Recently, some attempts have been made with the purpose of using more than one change-detection method to improve LULC change-detection results. For instance, Waske and van der Linden produced prior change maps from Synthetic Aperture Radar (SAR) and optic images, and then used Support Vector Machine (SVM) and Random Forest (RF) methods to fuse the resultant change maps [9]. The results demonstrated that the RF-based fusion method outperformed other decision fusion methods. In addition, Du et al. proposed the use of decision-level fusion to improve change-detection results [10]. Moreover, Zheng et al. fused two difference images and then used k-means clustering to detect changed areas [11]. Fusion of change-detection methods was further explored by Jia et al. [12]. They first fused the wavelet kernels of two difference images, and then used a classification method to produce the final change map. Recently, Singh and Singh fused spectral change information and a similarity index, and then used a classifier to detect changes [13]. Moreover, Luo et al. detected urban change by first obtaining multiple change maps using different change-detection methods, and then applied Dempster–Shafer theory to fuse the results, based on a segmentation object map [14]. These examples demonstrate how the fusion of change-detection methods may be an effective way to improve the results of LULC change detection.
Fusion of CVAPS and PCC may make feasible the extraction of different types of ‘from–to’ classes, since combining different change-detection methods may give a better output than a single one. Therefore, our study presents a change-detection method to determine the from–to classes, based on the fusion of CVAPS and PCC. In the proposed fusion algorithm, CVAPS and PCC change maps do not need to be obtained in order to extract changed pixels. In other words, there is no need to specify a threshold to obtain a change map through the CVAPS method and then combine it with the change map obtained from the PCC method. The proposed method uses RF as a trainable fusion method to obtain a change map directly in a feature space which is obtained from CVAPS and PCC. This is an advantage over other change-detection methods focused on fusing multiple change-detection approaches. In addition, since both CVAPS and PCC are based on classification results, the proposed method makes the best use of the information that is available at present to improve the performance of CVAPS and PCC in change-type recognition.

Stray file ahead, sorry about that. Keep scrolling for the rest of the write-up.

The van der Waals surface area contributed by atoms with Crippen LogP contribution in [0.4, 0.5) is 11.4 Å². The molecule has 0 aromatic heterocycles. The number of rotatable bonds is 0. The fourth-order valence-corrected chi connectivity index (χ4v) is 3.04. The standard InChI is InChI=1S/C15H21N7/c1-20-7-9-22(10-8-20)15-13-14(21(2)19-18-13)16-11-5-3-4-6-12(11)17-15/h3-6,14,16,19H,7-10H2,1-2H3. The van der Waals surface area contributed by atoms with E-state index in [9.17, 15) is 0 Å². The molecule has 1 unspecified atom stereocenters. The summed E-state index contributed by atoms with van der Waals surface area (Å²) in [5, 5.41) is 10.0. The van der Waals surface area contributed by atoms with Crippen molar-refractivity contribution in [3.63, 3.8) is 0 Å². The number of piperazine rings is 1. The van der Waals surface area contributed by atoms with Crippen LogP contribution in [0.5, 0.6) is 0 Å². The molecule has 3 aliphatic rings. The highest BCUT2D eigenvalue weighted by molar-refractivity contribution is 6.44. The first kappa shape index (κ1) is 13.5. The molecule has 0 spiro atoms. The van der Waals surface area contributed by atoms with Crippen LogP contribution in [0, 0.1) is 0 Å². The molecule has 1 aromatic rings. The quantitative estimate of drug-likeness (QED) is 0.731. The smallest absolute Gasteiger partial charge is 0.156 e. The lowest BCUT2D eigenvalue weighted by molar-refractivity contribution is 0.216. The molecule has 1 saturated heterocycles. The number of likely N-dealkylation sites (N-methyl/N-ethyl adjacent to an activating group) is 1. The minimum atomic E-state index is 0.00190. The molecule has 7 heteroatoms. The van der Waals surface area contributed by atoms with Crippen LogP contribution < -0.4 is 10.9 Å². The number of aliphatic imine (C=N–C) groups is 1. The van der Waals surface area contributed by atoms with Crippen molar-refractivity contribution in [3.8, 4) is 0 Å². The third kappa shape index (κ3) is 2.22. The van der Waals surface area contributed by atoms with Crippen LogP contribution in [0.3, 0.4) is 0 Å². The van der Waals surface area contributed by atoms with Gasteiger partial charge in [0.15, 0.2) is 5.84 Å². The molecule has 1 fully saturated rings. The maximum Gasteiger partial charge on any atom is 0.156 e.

2. Materials and Methods

The CVAPS method consists of three main steps: (1) estimating the posterior probabilities of images acquired on two different dates by a supervised classifier; (2) generating change vectors and applying a threshold on their magnitude to detect changed pixels; and (3) determining the types of change based on the direction of change vectors. The theoretical framework of the CVAPS [5] method is described below.
The change vector of a pixel, Δ P , is given by the equation
Δ P = P ( T 2 ) P ( T 1 ) ,
where P ( T 1 ) = [ p 1 ( T 1 ) , p 2 ( T 1 ) , , p n ( T 1 ) ] and P ( T 2 ) = [ p 1 ( T 2 ) , p 2 ( T 2 ) , , p n ( T 2 ) ] are the posterior probability vectors of the pixel for n classes on the dates T 1 and T 2 , respectively. We can extract the changed pixels by setting a threshold for the magnitude of ∆P.
In the CVAPS method, Δ P of a pure pixel (one that changed from a land-cover class to another class) is denoted as a ‘base change vector’. A group of base change vectors is defined to identify different types of LULC trajectories. The inner product of a base change vector and ∆P can be considered to be a measure of their similarity. As all elements in the group of base change vectors have the same norm value, the maximum of the inner product can indicate the type of change.
There are two main limitations in CVAPS: (1) setting a specific threshold to extract the changed pixels is an important parameter, which can influence change-detection results; and (2) as Δ P can be translated to a new position within the feature space, there is some likelihood that identical measures of direction may be used to describe multiple types of change (see Figure 1).

2.1. Proposed Method

Due to the shortcomings of the CVAPS and PCC methods, this study proposes an ensemble of CVAPS and PCC to obtain change and from–to maps of greater accuracy than the change and from–to maps obtained from each of them alone. As both the CVAPS and PCC methods are based on classification results, we hypothesize that making better use of all available information should improve overall performance.